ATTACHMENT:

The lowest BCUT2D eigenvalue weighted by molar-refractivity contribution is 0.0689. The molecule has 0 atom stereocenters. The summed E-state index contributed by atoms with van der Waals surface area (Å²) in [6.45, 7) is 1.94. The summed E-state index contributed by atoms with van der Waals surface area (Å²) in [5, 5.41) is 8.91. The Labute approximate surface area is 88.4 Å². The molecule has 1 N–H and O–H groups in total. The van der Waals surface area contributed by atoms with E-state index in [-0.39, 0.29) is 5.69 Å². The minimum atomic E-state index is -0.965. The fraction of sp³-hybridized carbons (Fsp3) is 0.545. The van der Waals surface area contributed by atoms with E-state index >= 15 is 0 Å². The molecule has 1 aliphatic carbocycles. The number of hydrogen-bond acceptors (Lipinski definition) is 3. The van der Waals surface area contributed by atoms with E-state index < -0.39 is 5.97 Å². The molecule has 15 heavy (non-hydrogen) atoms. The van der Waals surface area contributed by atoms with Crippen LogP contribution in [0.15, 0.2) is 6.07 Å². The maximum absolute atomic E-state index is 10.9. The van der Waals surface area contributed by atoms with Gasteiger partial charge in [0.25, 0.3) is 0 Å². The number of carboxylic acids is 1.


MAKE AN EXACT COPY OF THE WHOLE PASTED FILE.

The lowest BCUT2D eigenvalue weighted by molar-refractivity contribution is 0.0689. The molecule has 0 atom stereocenters. The summed E-state index contributed by atoms with van der Waals surface area (Å²) in [6.45, 7) is 1.94. The summed E-state index contributed by atoms with van der Waals surface area (Å²) in [5, 5.41) is 8.91. The Labute approximate surface area is 88.4 Å². The molecule has 1 N–H and O–H groups in total. The van der Waals surface area contributed by atoms with E-state index in [-0.39, 0.29) is 5.69 Å². The minimum atomic E-state index is -0.965. The fraction of sp³-hybridized carbons (Fsp3) is 0.545. The van der Waals surface area contributed by atoms with E-state index >= 15 is 0 Å². The molecule has 1 aliphatic carbocycles. The number of hydrogen-bond acceptors (Lipinski definition) is 3. The van der Waals surface area contributed by atoms with E-state index < -0.39 is 5.97 Å². The molecule has 15 heavy (non-hydrogen) atoms. The van der Waals surface area contributed by atoms with Crippen LogP contribution in [0.15, 0.2) is 6.07 Å². The maximum absolute atomic E-state index is 10.9. The van der Waals surface area contributed by atoms with Gasteiger partial charge in [0.25, 0.3) is 0 Å². The number of carboxylic acids is 1.